This mini episode is going to address how people handle family heirlooms and jewelry and other objects of value, both of financial and of emotional significance, in their divorce. It's not uncommon during a marriage that the parents or family members of one of the spouses will gift some sort of family heirloom or piece of jewelry to the other spouse. And oftentimes people are faced with a challenge when they're going through a divorce, that they are not sure what to do about that object. It was a gift to the one spouse, but it's also – it was a gift in the context of the spouses being married – and it's also an item of emotional significance to the family of the gifting spouse.
What I see many people do when they have children, is make a commitment in the agreement that – let's say, it was the father's mom, so the mother-in-law, who gifted some earrings to the mom and now they're – the dad and the mom are going through divorce. If they have kids, oftentimes, there will be a commitment that the mom will either return the gift to the father, but most often, where there are kids, I see a commitment that the mom will hold onto the gift for the child or children and then will gift the earrings, in this case, to the couple's children so that they – in the father's eyes and the mother-in-law's eyes – they're still staying in the family, which is often their greatest concern.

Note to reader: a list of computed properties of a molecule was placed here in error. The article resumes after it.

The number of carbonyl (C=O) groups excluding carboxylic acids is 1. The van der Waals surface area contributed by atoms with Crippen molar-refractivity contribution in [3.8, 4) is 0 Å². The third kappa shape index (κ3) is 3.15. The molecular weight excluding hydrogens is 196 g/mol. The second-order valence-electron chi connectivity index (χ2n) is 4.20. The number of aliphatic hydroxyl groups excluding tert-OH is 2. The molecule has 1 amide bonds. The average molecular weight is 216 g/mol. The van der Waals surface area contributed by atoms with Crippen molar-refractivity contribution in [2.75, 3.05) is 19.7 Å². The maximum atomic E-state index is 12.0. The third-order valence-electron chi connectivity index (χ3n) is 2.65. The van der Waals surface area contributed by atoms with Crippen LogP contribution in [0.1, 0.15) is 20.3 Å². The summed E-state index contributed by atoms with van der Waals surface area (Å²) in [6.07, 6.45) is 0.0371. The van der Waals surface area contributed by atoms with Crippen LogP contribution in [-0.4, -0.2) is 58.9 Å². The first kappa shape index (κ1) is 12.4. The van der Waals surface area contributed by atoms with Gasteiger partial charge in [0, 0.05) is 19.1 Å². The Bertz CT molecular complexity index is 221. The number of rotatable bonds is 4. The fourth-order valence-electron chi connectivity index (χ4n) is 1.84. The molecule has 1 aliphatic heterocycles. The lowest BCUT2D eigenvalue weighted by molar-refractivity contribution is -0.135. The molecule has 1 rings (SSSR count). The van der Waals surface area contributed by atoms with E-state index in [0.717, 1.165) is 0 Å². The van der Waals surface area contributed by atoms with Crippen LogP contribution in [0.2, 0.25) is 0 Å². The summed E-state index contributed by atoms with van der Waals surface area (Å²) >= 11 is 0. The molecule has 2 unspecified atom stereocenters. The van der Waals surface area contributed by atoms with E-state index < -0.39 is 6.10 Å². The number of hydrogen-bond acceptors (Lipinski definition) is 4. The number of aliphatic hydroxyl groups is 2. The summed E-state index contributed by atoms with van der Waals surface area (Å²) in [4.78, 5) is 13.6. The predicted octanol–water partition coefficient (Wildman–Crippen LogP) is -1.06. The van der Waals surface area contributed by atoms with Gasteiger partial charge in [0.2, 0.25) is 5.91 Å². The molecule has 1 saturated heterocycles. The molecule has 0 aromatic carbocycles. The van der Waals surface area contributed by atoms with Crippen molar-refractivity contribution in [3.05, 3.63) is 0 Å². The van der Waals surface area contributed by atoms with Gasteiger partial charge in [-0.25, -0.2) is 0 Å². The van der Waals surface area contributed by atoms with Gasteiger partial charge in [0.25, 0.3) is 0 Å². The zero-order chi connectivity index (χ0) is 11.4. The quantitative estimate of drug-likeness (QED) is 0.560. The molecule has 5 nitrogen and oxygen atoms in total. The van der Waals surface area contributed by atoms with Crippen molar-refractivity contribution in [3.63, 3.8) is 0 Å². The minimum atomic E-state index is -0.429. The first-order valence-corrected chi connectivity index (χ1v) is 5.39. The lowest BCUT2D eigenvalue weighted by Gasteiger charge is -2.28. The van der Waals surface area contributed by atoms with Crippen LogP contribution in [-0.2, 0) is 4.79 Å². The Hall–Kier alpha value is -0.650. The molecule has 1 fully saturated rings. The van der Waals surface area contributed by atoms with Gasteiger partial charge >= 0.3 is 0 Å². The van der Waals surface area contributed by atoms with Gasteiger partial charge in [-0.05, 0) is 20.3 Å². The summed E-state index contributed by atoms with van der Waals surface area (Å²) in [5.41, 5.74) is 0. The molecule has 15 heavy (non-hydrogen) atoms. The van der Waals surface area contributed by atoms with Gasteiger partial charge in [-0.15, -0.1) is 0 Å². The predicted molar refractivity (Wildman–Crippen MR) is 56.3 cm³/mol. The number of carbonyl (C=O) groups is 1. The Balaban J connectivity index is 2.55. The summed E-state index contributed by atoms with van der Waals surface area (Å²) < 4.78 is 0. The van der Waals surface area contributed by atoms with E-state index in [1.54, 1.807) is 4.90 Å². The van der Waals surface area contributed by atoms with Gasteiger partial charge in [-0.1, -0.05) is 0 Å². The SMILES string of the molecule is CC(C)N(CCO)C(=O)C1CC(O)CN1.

Sometimes when something is not a family heirloom but it was a gift between spouses, even prior to the marriage – for instance, an engagement ring – which can be a very valuable piece of jewelry (though, sadly, often not nearly as valuable as it was on the day that you bought it). But still, engagement rings often have a substantial value, and there could be conflict between spouses about what's meant to happen to the engagement ring. It was a gift to the wife before the marriage, so from a legal perspective, it's considered hers.
However, oftentimes the couple will agree to a number of things. One is to return the ring, which is, I would say, less common. Then, some people agree to sell the ring, and then either share the proceeds or, if they have children, to contribute the proceeds, for instance, to a 529 or other college savings account. Or, similar to the family heirloom, if the recipient of the jewelry or the gift will make a commitment, in the agreement, that that piece of jewelry or that particular heirloom or gift will be gifted to the party's children, then it can be something that the other spouse feels okay about because it's not being lost to the family, it's just being held by one of the spouses until it's passed on to the younger generation.
That is our mini episode on Family Heirlooms and Jewelry. I hope this was helpful for you.